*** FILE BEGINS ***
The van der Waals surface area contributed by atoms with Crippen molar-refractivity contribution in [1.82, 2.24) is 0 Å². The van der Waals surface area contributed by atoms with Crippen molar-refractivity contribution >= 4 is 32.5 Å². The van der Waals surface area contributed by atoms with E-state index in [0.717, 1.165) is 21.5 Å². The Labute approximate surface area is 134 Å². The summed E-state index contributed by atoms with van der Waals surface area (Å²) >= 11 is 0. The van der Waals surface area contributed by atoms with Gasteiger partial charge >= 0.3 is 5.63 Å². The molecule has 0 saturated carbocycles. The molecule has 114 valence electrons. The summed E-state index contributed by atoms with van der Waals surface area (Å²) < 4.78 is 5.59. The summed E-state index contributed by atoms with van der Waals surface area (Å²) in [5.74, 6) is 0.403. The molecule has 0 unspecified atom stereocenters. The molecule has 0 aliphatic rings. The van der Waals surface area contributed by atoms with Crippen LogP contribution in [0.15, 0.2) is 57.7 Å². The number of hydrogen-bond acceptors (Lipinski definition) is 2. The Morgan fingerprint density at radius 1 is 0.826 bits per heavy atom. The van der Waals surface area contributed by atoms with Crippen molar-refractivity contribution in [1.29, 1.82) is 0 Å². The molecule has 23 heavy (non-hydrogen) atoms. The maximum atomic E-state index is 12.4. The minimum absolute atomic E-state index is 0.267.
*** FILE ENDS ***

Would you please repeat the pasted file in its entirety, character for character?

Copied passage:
The van der Waals surface area contributed by atoms with Crippen molar-refractivity contribution in [1.82, 2.24) is 0 Å². The van der Waals surface area contributed by atoms with Crippen molar-refractivity contribution >= 4 is 32.5 Å². The van der Waals surface area contributed by atoms with E-state index in [0.717, 1.165) is 21.5 Å². The Labute approximate surface area is 134 Å². The summed E-state index contributed by atoms with van der Waals surface area (Å²) >= 11 is 0. The van der Waals surface area contributed by atoms with Gasteiger partial charge >= 0.3 is 5.63 Å². The molecule has 0 saturated carbocycles. The molecule has 114 valence electrons. The summed E-state index contributed by atoms with van der Waals surface area (Å²) < 4.78 is 5.59. The summed E-state index contributed by atoms with van der Waals surface area (Å²) in [5.74, 6) is 0.403. The molecule has 0 unspecified atom stereocenters. The molecule has 0 aliphatic rings. The van der Waals surface area contributed by atoms with Crippen LogP contribution in [0.15, 0.2) is 57.7 Å². The number of hydrogen-bond acceptors (Lipinski definition) is 2. The Morgan fingerprint density at radius 1 is 0.826 bits per heavy atom. The van der Waals surface area contributed by atoms with Crippen molar-refractivity contribution in [1.29, 1.82) is 0 Å². The molecule has 23 heavy (non-hydrogen) atoms. The maximum atomic E-state index is 12.4. The minimum absolute atomic E-state index is 0.267.